Observing the blatant misuse of preventive detention laws, the Madras High Court in Manokaran v. State of T.N.1, directed the State to pay a compensation of Rupees five lakhs each to two women who were kept under illegal detention for more than four months.
The application of preventive detention, mentioned under Article 22(3) of the Constitution2 comes at the cost of undermining life and liberty. In Hem Lall Bhandari v. State of Sikkim3, the Court opined that the executive authority must ensure strict compliance and expeditious action in cases involving life and liberty. Moreover, detaining an individual merely on the apprehension amounts to subjecting the individual to punitive action without ascertaining the guilt and thus, the threshold for its applicability should be higher than other laws.
As per the data released by National Crime Records Bureau4, the number of people who were subject to preventive detention under different laws have been steadily increasing since 2017 except for the year 2020. When entire scheme of preventive detention is looked at under the Constitution of India to cull out its scope and nature, it is found that the part pertaining to preventive detention has been so drafted that it leaves a wide and unchecked discretion in the hands of the executive. Regarding the aspect of communicating the grounds of arrest to the detainee, Article 22(5) of the Constitution mentions “as soon as may be”. The use of the word “may” create a scope for the authority, who is making a detention order to justify any undue delay under the garb of reasonableness. Furthermore, clause (6) states that if the detaining authority believes that it will be “against the public interest to disclose” the grounds for the arrest to the detainee, then the authority is not under any obligation to disclose the grounds of the detention.
Though, a bare reading of this constitutional provision seems to provide wide discretion to the executive, it was added as a proviso to clauses (1) and (2) of Article 22, which means that it was intended to be used as an exception to the general rule. In Shakoor Ahmed v. State of J&K5, the Court held that Article 22(3)(b), providing for preventive detention should be understood just as an exception to the ordinary rule of protecting the life and liberty of an individual under Article 216 and hence, the recourse to preventive detention should not be taken to curb normal law and order situation. The Seventh Schedule to the Constitution7 provides for subjects pertaining to which preventive detention laws can be made, including matters like “defence, foreign affairs and security of India, the maintenance of public order, or the maintenance of supplies and services essential to the community”. This reflects the intention of the Constitution-makers to make sure that the provision of detention should not be generally applied to deal with routine matters of law and order but in cases of grave matters of public disorder. In Banka Sneha Sheela v. State of Telangana8, distinguishing between “public order” and “law and order”, the Court held that in order to establish the scenario of public disorder, the entire community or the public at large must be affected and the mere “contravention of law” is not sufficient.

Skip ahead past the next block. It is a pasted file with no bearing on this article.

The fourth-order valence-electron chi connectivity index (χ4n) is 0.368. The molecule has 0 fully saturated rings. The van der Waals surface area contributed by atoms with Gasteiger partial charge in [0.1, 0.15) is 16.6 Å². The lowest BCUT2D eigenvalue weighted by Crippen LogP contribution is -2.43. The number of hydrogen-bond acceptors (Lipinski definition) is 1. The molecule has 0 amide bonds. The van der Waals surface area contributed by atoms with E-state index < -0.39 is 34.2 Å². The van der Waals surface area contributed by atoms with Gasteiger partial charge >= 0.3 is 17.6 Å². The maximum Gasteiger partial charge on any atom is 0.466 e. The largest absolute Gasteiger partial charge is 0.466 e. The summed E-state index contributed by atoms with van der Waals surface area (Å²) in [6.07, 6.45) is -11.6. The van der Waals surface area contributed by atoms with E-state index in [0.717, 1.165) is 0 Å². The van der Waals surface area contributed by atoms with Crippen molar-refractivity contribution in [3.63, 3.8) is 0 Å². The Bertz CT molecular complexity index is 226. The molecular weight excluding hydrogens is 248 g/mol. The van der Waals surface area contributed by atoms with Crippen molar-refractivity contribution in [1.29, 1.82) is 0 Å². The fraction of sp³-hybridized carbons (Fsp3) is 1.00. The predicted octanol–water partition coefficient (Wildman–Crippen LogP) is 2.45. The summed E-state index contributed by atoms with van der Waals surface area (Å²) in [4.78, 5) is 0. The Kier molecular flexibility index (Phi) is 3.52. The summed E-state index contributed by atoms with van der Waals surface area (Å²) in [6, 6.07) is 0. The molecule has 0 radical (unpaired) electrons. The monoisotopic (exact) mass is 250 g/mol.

Although, the Seventh Schedule mentions the grounds on which laws pertaining to preventive detention can be made, there is an absence of objective criteria to determine the applicability of the same. One such ground can be the years of imprisonment provided for such offences or by categorically listing the offences in which preventive detention can be applied. There is also a need for a provision under which, the detaining authority must report about the detention to the Judicial Magistrate under whose jurisdiction the matter may come and must submit a written report about the grounds of apprehensions behind the preventive detention. At the same time, the Judicial Magistrate should also be made obliged to ensure that the detainee has been given the access to legal representation.
In furtherance of Section 36 of the Code of Criminal Procedure, 19739, a Special Court can be constituted in order to ensure expeditious disposal of matters pertaining to preventive detention. In order to verify the justification given by the detaining authority, the Constitution (44th Amendment) Act, 197810 provided for the constitution of an Advisory Board. However, the notification to make it effective has not been issued till date. India's preventive detention laws are highly administratively steered and immediate reforms, both in the form legislative and judicial actions are required to prevent its misuse.
† Third year student, BA LLB (Hons.), National Law University, Jodhpur.
†† Third year student, BA LLB (Hons.), National Law University, Jodhpur. Author can be reached at <firstname.lastname@example.org>.
4. National Crime Records Bureau, Crime in India-2021, Vol. 3, p. 1276.